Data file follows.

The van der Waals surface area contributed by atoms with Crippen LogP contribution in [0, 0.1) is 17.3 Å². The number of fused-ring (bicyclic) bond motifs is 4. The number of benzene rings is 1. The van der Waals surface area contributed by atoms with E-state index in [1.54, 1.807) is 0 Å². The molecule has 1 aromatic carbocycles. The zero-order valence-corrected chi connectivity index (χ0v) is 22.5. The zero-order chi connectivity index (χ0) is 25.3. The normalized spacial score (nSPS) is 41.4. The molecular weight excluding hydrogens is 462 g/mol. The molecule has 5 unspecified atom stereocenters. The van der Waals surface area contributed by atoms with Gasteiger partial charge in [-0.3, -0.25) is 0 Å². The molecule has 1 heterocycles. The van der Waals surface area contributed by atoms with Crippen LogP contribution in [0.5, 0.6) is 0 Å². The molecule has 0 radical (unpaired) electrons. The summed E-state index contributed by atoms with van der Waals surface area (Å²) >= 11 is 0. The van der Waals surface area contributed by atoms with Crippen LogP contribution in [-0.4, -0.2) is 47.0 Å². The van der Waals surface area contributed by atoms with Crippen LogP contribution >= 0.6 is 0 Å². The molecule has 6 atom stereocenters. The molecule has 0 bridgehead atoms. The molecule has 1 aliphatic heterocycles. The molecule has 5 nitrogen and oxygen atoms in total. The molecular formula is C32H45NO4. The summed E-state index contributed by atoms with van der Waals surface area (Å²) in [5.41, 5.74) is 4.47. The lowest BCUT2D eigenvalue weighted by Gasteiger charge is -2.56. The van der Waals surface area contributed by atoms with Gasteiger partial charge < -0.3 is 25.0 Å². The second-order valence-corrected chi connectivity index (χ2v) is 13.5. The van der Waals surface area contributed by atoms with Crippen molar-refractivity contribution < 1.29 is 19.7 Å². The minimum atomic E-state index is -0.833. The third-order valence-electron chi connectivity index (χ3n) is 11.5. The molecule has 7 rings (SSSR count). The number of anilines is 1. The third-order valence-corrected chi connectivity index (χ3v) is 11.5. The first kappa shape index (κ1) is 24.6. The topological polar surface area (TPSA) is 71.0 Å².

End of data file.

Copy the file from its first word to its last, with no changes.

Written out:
The van der Waals surface area contributed by atoms with Crippen LogP contribution in [0, 0.1) is 17.3 Å². The number of fused-ring (bicyclic) bond motifs is 4. The number of benzene rings is 1. The van der Waals surface area contributed by atoms with E-state index in [1.54, 1.807) is 0 Å². The molecule has 1 aromatic carbocycles. The zero-order valence-corrected chi connectivity index (χ0v) is 22.5. The zero-order chi connectivity index (χ0) is 25.3. The normalized spacial score (nSPS) is 41.4. The molecular weight excluding hydrogens is 462 g/mol. The molecule has 5 unspecified atom stereocenters. The van der Waals surface area contributed by atoms with Gasteiger partial charge in [-0.3, -0.25) is 0 Å². The molecule has 1 heterocycles. The van der Waals surface area contributed by atoms with Crippen LogP contribution in [0.5, 0.6) is 0 Å². The molecule has 0 radical (unpaired) electrons. The summed E-state index contributed by atoms with van der Waals surface area (Å²) >= 11 is 0. The van der Waals surface area contributed by atoms with Crippen LogP contribution in [-0.4, -0.2) is 47.0 Å². The van der Waals surface area contributed by atoms with Crippen LogP contribution >= 0.6 is 0 Å². The molecule has 6 atom stereocenters. The molecule has 0 bridgehead atoms. The molecule has 1 aliphatic heterocycles. The molecule has 5 nitrogen and oxygen atoms in total. The molecular formula is C32H45NO4. The summed E-state index contributed by atoms with van der Waals surface area (Å²) in [5.41, 5.74) is 4.47. The lowest BCUT2D eigenvalue weighted by Gasteiger charge is -2.56. The van der Waals surface area contributed by atoms with Gasteiger partial charge < -0.3 is 25.0 Å². The second-order valence-corrected chi connectivity index (χ2v) is 13.5. The van der Waals surface area contributed by atoms with Crippen molar-refractivity contribution < 1.29 is 19.7 Å². The minimum atomic E-state index is -0.833. The third-order valence-electron chi connectivity index (χ3n) is 11.5. The molecule has 7 rings (SSSR count). The number of anilines is 1. The third-order valence-corrected chi connectivity index (χ3v) is 11.5. The first kappa shape index (κ1) is 24.6. The topological polar surface area (TPSA) is 71.0 Å².